We conducted a systematic literature search in CINAHL, Cochrane, EMBASE, MEDLINE, PsychINFO, Scopus and Web of Science (see supplementary file 1 for search strategy). We included all empirical studies written in English or German, which focus on patients with AS, their surrogates and/or their healthcare professional (HCP). We searched for studies that described SDM and/or ACP or other communication interventions used to aid the decision-making process (see supplementary file 1 for inclusion criteria). The first search was performed on April 11th, 2019 and the repeated final search was performed on April 24th, 2023. Three researchers (AR, NR, DD) independently screened titles and abstracts against the above described inclusion criteria. We then assessed the full texts according to the inclusion criteria for a definitive study inclusion. Disagreements were solved by discourse and inclusion of a fourth researcher (AR, NR, DD and TK). Critical Appraisal Skills Program (CASP) was used to decide on the trustworthiness, relevance and results of all included papers [25]. The results of each included study have been individually screened, analyzed and synthesized using MAXQDA® software. By means of thematic analysis, we have critically and systematically analyzed and synthesized the findings with the purpose of determining the status quo and distinguish between the various processes leading to a treatment decision. This hermeneutic process is required to reach the second aim of our study: to suggest an integrative model for SDM and ACP for the peri interventional situation.

SDM and ACP model

For the second purpose, the team (AR, IKR, JK and TK) built its data analysis process on the concept of empirical ethics. The process implies combining empirics (in this case the results provided by the review) with abductive reasoning (TK, JK) for the subsequent development of new understandings and concepts that may complement the ones more broadly used (AR, IKR, JK and TK) [26].


Systematic literature review

The search strategy identified 2132 individual publications including two additional studies identified through other means (hand search and reference list search) (Fig. 2). 15 studies were included in the final analysis [27,28,29,30,31,32,33,34,35,36,37,38,39,40,41] (for description of the included studies, please see supplementary file 2). Cohen’s κ was measured to determine the agreement between the two researchers (NR, DD) on 10% of the overall scope, with a substantial agreement at κ = 0.7975.

Table 1 summarizes the identified SDM steps and components described in the existing literature. From the six steps of SDM (Fig. 1), step three – information about treatment options, was most widely described and mentioned within twelve studies. Ten studies reported the means by which information was delivered (decision aid [27, 33, 34] or through HCP [28, 29, 32, 36, 37, 39, 41]) while two studies did not make any clear specifications [31, 40]. A second most widely applied SDM step was the exploration of patient wishes and concerns in the decision-making process (step 4)[27, 29, 32,33,34, 36, 37]. Description of how the decision was made was described by six studies [29, 34, 36, 38, 39, 41]. Four studies reported about patient’s goals of care regarding immediate care outcomes which can be attributed to the second step of SDM – the key message [30, 35, 38, 40].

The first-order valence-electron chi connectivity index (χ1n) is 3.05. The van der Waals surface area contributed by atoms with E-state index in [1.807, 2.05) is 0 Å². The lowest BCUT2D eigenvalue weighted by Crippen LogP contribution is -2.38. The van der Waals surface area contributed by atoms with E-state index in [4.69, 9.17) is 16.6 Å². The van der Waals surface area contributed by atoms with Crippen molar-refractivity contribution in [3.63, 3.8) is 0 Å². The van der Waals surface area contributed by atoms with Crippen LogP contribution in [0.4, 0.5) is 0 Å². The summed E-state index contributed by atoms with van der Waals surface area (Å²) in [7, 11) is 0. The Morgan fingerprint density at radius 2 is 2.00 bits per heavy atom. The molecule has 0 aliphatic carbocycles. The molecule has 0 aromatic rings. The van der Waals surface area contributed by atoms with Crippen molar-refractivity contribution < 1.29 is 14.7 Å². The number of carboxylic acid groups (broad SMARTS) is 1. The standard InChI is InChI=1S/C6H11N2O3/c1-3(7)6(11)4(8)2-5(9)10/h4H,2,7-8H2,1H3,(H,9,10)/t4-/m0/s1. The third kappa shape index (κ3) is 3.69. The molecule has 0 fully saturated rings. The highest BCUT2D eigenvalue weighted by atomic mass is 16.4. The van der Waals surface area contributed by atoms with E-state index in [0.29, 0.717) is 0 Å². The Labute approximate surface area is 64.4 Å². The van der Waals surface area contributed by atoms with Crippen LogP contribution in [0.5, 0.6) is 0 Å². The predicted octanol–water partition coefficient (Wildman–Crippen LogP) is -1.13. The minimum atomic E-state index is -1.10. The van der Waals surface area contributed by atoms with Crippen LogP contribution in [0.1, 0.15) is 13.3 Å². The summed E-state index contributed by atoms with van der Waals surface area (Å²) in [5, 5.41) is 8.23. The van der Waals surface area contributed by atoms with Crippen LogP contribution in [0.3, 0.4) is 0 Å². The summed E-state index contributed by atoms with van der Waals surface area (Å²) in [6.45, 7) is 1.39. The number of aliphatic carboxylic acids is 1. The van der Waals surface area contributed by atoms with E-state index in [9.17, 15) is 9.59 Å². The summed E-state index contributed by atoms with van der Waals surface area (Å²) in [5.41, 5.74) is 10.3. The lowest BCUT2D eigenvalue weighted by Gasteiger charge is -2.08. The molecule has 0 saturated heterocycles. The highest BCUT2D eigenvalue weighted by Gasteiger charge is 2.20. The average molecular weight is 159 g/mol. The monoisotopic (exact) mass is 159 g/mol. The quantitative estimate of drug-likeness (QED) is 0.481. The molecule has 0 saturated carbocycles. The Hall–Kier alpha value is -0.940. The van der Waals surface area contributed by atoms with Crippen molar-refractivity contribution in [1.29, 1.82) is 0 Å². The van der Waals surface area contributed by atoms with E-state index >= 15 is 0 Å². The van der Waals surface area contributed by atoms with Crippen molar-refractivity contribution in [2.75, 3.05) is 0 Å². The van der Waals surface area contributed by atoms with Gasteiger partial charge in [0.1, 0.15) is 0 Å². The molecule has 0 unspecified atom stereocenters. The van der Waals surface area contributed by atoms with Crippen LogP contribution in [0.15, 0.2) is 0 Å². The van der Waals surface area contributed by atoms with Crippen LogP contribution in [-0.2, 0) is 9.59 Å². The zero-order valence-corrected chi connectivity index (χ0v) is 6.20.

Table 1 Identified SDM steps

ACP on the other hand, or its important components have not been identified as an issue of observation. The fundamental goals of care reported by some studies were related to the outcome of the particular treatment outcome (SAVR, TAVI or medication) but with no evidence of deliberation of fundamental goals of care in case of emergencies or complications during or after the intervention.

Fig. 2
figure 2

Inclusion flow diagramm

Patient wishes, concerns and preferences regarding decision-making and treatment process

Improvement of quality of life through maintaining independence, ability to perform specific activity and symptom mitigation [29,30,31,32, 35, 38, 40] as well as life prolongation [31, 32, 35, 37, 38, 40] were the most often reported patient wishes. Lifelong use of anticoagulants, risk of bleeding or blood clot, valve sound, need for reoperations [28, 34, 37], valve lifespan [32] or other risks like stroke, blood transfusion, prolonged need for ventilations and possibility of dialysis [30] were some of the main patient concerns that were reported in the included studies. Becoming a burden to the family or society was also a concern some patients expressed [38]. Further patient concerns were related to the diagnosis, intervention and its benefits, as well as whether the HCPs medical skills are sufficient to ensure a good outcome [31, 40]. Prognostic information describing the gradual increase of symptoms as well as illness severity (especially when the illness symptoms worsen) led to preferences for an intervention (TAVI) [29, 31]. Comorbidities, on the other hand, led to preferences for palliative care [30].

Low patient literacy regarding the intervention, its benefits and risks, were also reported [28], potentially indicating poor communication between the HCP and patient. Patient literacy improved with the increase of decision aids (DA) [33, 34] use as well as with an increased clinician experience in using DA [33]. The effect of DAs on decisional conflict seems to be contradictory, with some studies reporting no effect [27, 33], and another study reporting a significant effect [34]. This may be explained by the low amount of participants as well as the use of different decisional conflict measurement tools.